Goldman Sachs Hopes To Profit By Helping Troubled Teens
In the New York City prison system, the outlook for juvenile offenders is bleak. They're falling through the cracks, being arrested repeatedly, and being re-released onto the same streets only to be picked up again.
The criminal justice system is failing these 16- and 17-year-olds, says Dora Schriro, the commissioners of the city's Department of Corrections.
"Just about half of them are going to return to jail in less than a year of their release from our system," she says. "And so that means right now one out of two is failing. They're being rearrested, charged with new crimes, and coming back."
So last year, the New York City Department of Corrections did something no other city in America has ever done -- it asked for private, corporate investors. Goldman Sachs opted to invest $9.6 million in the Adolescent Behavioral Learning Experience program, a new curriculum that seeks to bring down the number of youth offenders going back to prison.
Social Impact Bonds
Alicia Glen, the director of the Goldman Sachs Urban Investment Group, says the company is investing the money over four years. It's what's called a "social impact bond." Glen says it's a a new way of thinking about financing social goods.
"Essentially what it is, is saying we can use private capital to finance a government-sponsored program," she says. "So you have the private sector paying for the service, and then the government saying if the service works, we will pay you X dollars based on the level of impact that's achieved."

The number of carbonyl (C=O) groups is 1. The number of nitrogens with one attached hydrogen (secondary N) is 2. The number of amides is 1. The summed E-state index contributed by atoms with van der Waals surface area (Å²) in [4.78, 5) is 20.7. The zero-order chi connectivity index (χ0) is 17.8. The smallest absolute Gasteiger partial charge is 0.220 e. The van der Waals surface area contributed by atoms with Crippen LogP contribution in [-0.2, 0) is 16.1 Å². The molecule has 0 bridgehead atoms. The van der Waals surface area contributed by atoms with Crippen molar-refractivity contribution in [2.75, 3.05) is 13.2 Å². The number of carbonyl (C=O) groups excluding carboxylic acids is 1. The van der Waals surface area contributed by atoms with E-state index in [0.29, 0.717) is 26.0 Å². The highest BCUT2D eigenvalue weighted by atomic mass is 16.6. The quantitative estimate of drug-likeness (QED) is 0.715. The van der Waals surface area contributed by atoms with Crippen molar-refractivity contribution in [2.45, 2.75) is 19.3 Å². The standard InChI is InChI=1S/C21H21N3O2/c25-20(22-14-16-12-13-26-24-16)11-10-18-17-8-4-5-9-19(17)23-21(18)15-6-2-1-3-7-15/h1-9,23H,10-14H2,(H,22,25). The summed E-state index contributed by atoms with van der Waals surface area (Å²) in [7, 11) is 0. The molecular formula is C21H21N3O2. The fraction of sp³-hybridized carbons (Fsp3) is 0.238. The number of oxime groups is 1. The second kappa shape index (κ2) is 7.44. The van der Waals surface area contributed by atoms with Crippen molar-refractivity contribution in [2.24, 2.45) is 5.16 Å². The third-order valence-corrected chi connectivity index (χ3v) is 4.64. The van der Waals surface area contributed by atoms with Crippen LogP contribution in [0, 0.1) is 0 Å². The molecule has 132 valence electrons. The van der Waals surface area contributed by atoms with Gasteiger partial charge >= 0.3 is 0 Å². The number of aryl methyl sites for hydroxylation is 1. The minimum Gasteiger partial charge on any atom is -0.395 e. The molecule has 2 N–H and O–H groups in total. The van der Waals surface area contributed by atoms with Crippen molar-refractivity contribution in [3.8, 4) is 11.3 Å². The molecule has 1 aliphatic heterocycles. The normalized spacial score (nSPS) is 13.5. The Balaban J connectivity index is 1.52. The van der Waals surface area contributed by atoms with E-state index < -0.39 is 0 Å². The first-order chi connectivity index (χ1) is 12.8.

New York's program is the first one in the U.S. Schriro says the city hopes that by teaching kids basic coping mechanisms, the city can reduce by 10 percent the number of kids getting rearrested.
Glen says if recidivism rates can be reduced, Goldman Sachs stands to see a return on investment. But there's still a financial risk, she says.
"If this program doesn't work at all, the city will not be repaying back our loan," she says. "So we hope and expect the program will work, and if we in fact ... are right, that they can achieve a real reduction in recidivism, Goldman Sachs stands to make $2.4 million on their investment."
Who Should Take Responsibility?
Not everyone is comfortable with the idea of a big bank making a profit off a government program. Mark Rosenman, who directs the nonprofit Caring to Change, which helps nonprofits and charities decide how to get funding, says this move might be detrimental to nonprofits working on these issues.
"I think it is building a new industry of intermediaries -- of consultants, of lawyers, of accountants -- lots of people who are going to be involved in structuring these bonds and who will drain off resources that would otherwise go to nonprofit organizations," Rosenman says.
He also says letting private companies invest in social programs undercuts the role of government.
"We're substituting private profit for public responsibility," he says. "We are in effect saying that the market can support these activities and make a profit and allowing government to walk away from supporting the activities."
Scarce Resources Makes For New Partners
But Schriro says the Department of Corrections isn't walking away from its responsibility -- the agency just can't afford to be picky when it comes to funding.
"There are scarce resources, and correctional systems and other public service agencies look to partners in the philanthropies. But those are fixed resources," she says. "We're very very excited about the possibilities that the social impact bond provide."
It will be a little more than three years before the success of New York's social impact bond experiment is clear. In the meantime, other U.S. cities, including Boston and Fresno, Calif., are considering similar proposals.
Schriro says it is only fitting that big companies should invest in making their communities better.
"We all benefit from safe and secure communities," Schriro says. "To have a viable criminal justice system is just as critical to those who work in a community as to those who live there."
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